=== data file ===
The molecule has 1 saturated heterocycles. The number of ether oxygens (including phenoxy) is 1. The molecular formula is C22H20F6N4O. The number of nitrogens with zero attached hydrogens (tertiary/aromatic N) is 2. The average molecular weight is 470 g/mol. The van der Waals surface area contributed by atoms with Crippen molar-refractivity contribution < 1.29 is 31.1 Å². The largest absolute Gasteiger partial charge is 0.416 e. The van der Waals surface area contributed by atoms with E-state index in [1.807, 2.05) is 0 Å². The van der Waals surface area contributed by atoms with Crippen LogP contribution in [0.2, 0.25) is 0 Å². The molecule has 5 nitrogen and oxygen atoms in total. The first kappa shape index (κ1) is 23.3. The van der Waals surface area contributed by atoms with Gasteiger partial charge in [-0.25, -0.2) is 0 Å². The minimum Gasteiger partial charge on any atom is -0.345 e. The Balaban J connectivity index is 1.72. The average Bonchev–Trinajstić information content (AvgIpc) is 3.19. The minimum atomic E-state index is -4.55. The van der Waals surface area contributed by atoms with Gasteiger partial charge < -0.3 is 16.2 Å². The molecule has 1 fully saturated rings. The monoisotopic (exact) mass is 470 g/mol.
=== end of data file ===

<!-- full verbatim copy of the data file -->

The molecule has 1 saturated heterocycles. The number of ether oxygens (including phenoxy) is 1. The molecular formula is C22H20F6N4O. The number of nitrogens with zero attached hydrogens (tertiary/aromatic N) is 2. The average molecular weight is 470 g/mol. The van der Waals surface area contributed by atoms with Crippen molar-refractivity contribution < 1.29 is 31.1 Å². The largest absolute Gasteiger partial charge is 0.416 e. The van der Waals surface area contributed by atoms with E-state index in [1.807, 2.05) is 0 Å². The van der Waals surface area contributed by atoms with Crippen LogP contribution in [0.2, 0.25) is 0 Å². The molecule has 5 nitrogen and oxygen atoms in total. The first kappa shape index (κ1) is 23.3. The van der Waals surface area contributed by atoms with Gasteiger partial charge in [-0.25, -0.2) is 0 Å². The minimum Gasteiger partial charge on any atom is -0.345 e. The Balaban J connectivity index is 1.72. The average Bonchev–Trinajstić information content (AvgIpc) is 3.19. The minimum atomic E-state index is -4.55. The van der Waals surface area contributed by atoms with Gasteiger partial charge < -0.3 is 16.2 Å². The molecule has 1 fully saturated rings. The monoisotopic (exact) mass is 470 g/mol.